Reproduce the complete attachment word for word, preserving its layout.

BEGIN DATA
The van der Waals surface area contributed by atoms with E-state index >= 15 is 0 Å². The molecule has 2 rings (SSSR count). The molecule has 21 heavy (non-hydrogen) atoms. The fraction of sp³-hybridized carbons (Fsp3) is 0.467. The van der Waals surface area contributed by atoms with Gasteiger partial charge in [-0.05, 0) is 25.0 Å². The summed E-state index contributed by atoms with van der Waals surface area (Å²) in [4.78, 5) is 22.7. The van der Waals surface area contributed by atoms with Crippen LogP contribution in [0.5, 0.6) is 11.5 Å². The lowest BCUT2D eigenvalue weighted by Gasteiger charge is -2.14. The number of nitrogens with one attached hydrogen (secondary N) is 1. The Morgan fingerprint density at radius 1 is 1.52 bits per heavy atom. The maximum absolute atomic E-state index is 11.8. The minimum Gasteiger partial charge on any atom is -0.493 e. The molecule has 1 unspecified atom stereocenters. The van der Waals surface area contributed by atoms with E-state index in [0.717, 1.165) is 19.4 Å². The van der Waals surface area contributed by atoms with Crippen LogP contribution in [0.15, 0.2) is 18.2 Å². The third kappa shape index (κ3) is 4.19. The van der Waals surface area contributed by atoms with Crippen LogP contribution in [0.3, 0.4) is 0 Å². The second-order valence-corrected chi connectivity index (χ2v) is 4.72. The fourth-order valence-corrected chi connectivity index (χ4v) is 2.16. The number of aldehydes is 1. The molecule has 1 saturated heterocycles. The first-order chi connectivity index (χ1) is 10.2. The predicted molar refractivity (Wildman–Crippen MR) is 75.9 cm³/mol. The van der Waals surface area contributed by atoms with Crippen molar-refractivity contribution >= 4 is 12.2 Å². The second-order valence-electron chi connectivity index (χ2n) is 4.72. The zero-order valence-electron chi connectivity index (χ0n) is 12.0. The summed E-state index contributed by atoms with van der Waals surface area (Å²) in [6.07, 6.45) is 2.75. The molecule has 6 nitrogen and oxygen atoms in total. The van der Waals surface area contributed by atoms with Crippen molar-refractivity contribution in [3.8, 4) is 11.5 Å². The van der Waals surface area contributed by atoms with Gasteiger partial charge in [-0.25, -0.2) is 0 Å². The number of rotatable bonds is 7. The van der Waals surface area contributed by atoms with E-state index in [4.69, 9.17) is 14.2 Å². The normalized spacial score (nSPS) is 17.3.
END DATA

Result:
The van der Waals surface area contributed by atoms with E-state index >= 15 is 0 Å². The molecule has 2 rings (SSSR count). The molecule has 21 heavy (non-hydrogen) atoms. The fraction of sp³-hybridized carbons (Fsp3) is 0.467. The van der Waals surface area contributed by atoms with Gasteiger partial charge in [-0.05, 0) is 25.0 Å². The summed E-state index contributed by atoms with van der Waals surface area (Å²) in [4.78, 5) is 22.7. The van der Waals surface area contributed by atoms with Crippen LogP contribution in [0.5, 0.6) is 11.5 Å². The lowest BCUT2D eigenvalue weighted by Gasteiger charge is -2.14. The number of nitrogens with one attached hydrogen (secondary N) is 1. The Morgan fingerprint density at radius 1 is 1.52 bits per heavy atom. The maximum absolute atomic E-state index is 11.8. The minimum Gasteiger partial charge on any atom is -0.493 e. The molecule has 1 unspecified atom stereocenters. The van der Waals surface area contributed by atoms with E-state index in [0.717, 1.165) is 19.4 Å². The van der Waals surface area contributed by atoms with Crippen LogP contribution in [0.15, 0.2) is 18.2 Å². The third kappa shape index (κ3) is 4.19. The van der Waals surface area contributed by atoms with Crippen LogP contribution in [0.3, 0.4) is 0 Å². The second-order valence-corrected chi connectivity index (χ2v) is 4.72. The fourth-order valence-corrected chi connectivity index (χ4v) is 2.16. The number of aldehydes is 1. The molecule has 1 saturated heterocycles. The first-order chi connectivity index (χ1) is 10.2. The predicted molar refractivity (Wildman–Crippen MR) is 75.9 cm³/mol. The van der Waals surface area contributed by atoms with Crippen molar-refractivity contribution >= 4 is 12.2 Å². The second-order valence-electron chi connectivity index (χ2n) is 4.72. The zero-order valence-electron chi connectivity index (χ0n) is 12.0. The summed E-state index contributed by atoms with van der Waals surface area (Å²) in [6.07, 6.45) is 2.75. The molecule has 6 nitrogen and oxygen atoms in total. The van der Waals surface area contributed by atoms with Crippen molar-refractivity contribution in [3.8, 4) is 11.5 Å². The van der Waals surface area contributed by atoms with Gasteiger partial charge in [-0.25, -0.2) is 0 Å². The number of rotatable bonds is 7. The van der Waals surface area contributed by atoms with E-state index in [4.69, 9.17) is 14.2 Å². The normalized spacial score (nSPS) is 17.3.